Enough also allows me to draw a line around my space, around me. Enough let's me voice displeasure over, for lack of a better word, bullshit, and then move on. Enough creates a semi-permeable membrane around my being that allows me the power to welcome what is good and necessary while rejecting what is harmful, damaging, and counterproductive.
I am enough, just by being. You are enough, just by being. We are enough, just by being.
This is enough for me.
Now, various updates. I have been living in Alexandria, a few miles from DC for the past month with two lovely roommates. The job situation got a little too exciting, but I start a full-time position tomorrow with a company where I will, among other things, get to drive a truck. Childhood dream, check. Other than that, life moves quickly, and I'm just trying to keep up. I look forward to living somewhere with a slower pace and am missing the mountains something fierce.
If nothing else, I'm realizing how much data I've gathered from wandering the better part of the past year. I look forward to creating/finding/having external stability to match my internal stability, and to not physically wandering the corners of this country. I have, however, loved the cross-country driving, as well as the people I've met and things I've seen. That's another blog post. I manage about one a month. Oh goody.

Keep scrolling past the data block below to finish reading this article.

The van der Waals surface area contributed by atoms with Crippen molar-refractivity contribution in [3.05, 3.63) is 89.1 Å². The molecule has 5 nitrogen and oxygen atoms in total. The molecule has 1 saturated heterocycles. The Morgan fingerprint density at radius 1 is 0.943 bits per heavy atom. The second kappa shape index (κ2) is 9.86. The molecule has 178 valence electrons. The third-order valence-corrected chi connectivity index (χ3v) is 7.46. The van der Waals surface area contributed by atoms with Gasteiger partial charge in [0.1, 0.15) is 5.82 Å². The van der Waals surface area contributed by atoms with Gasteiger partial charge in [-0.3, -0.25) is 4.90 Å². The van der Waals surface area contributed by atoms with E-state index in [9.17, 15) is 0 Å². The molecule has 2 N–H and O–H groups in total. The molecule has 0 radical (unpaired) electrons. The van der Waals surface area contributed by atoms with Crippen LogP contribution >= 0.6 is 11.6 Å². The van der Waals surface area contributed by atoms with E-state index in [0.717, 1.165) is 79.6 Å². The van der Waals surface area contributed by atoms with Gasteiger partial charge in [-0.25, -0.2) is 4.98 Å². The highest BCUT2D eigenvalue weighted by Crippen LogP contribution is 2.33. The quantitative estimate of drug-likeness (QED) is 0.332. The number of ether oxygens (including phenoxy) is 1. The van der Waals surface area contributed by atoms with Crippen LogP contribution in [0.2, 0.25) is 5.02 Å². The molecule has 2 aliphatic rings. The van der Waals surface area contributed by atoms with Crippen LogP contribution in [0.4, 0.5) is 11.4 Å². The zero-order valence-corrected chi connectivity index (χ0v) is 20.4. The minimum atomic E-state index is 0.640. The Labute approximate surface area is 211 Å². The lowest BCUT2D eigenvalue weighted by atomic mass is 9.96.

The Capitol Building from the Mall during dusk
The best time to see the memorials is at night. I loved the FDR and Dr. King memorials;
this quote is from the latter.
Spring has sprung in my neighborhood!
Flowers across the street from an interesting job I was working...
Let's just say it's worth its own post. So funny and so frustrating.
I worked at the US Science and Engineering Festival this past weekend and have learned why the agents in The Matrix were so pissy. Those ear pieces are annoying!
Take a ride on the Magic School Bus!
Although I'm not part of the STEM crowd, it was interesting to see the breadth and variety of groups represented at the festival, as well as to meet people who were unapologetically excited about what they were doing and what was happening.
I didn't have a chance to really go through and explore the exhibits since I was working, but it was a really unique experience, and I'm glad to have been able to work at it. Among other things I saw 3-D printers in action, learned that Humboldt squids change their coloring to communicate with each other (Squids4Kids at Sanford), and ate copious amounts of brownies in the staff office.
I also accidentally told a woman at the International Women in Mathematics Society booth that I "stopped dealing with math in elementary school." This is a wee bit of a lie because I enjoyed statistics in college, but I am glad I got to be the stereotype they're working to counteract. You're welcome, IWMS.